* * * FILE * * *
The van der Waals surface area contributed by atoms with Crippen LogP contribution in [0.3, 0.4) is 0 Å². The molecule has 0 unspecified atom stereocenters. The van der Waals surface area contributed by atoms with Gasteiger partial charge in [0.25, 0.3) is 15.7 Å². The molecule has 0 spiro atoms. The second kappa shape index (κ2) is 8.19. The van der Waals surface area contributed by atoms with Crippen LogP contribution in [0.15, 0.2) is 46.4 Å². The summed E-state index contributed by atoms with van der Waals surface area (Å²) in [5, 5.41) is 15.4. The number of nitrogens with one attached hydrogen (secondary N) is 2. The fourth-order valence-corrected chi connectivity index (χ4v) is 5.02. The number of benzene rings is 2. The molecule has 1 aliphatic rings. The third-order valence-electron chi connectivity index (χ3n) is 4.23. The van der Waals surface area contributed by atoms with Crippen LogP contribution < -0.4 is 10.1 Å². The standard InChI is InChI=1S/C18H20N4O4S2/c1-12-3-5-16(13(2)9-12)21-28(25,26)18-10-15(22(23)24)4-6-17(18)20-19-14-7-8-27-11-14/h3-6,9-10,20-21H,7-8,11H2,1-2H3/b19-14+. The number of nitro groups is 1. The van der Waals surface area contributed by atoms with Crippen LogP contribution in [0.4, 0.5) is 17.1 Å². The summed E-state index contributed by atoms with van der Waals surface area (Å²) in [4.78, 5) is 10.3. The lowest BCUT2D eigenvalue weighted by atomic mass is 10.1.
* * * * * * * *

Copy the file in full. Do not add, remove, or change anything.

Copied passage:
The van der Waals surface area contributed by atoms with Crippen LogP contribution in [0.3, 0.4) is 0 Å². The molecule has 0 unspecified atom stereocenters. The van der Waals surface area contributed by atoms with Gasteiger partial charge in [0.25, 0.3) is 15.7 Å². The molecule has 0 spiro atoms. The second kappa shape index (κ2) is 8.19. The van der Waals surface area contributed by atoms with Crippen LogP contribution in [0.15, 0.2) is 46.4 Å². The summed E-state index contributed by atoms with van der Waals surface area (Å²) in [5, 5.41) is 15.4. The number of nitrogens with one attached hydrogen (secondary N) is 2. The fourth-order valence-corrected chi connectivity index (χ4v) is 5.02. The number of benzene rings is 2. The molecule has 1 aliphatic rings. The third-order valence-electron chi connectivity index (χ3n) is 4.23. The van der Waals surface area contributed by atoms with Crippen LogP contribution < -0.4 is 10.1 Å². The standard InChI is InChI=1S/C18H20N4O4S2/c1-12-3-5-16(13(2)9-12)21-28(25,26)18-10-15(22(23)24)4-6-17(18)20-19-14-7-8-27-11-14/h3-6,9-10,20-21H,7-8,11H2,1-2H3/b19-14+. The number of nitro groups is 1. The van der Waals surface area contributed by atoms with Crippen LogP contribution in [0.4, 0.5) is 17.1 Å². The summed E-state index contributed by atoms with van der Waals surface area (Å²) in [4.78, 5) is 10.3. The lowest BCUT2D eigenvalue weighted by atomic mass is 10.1.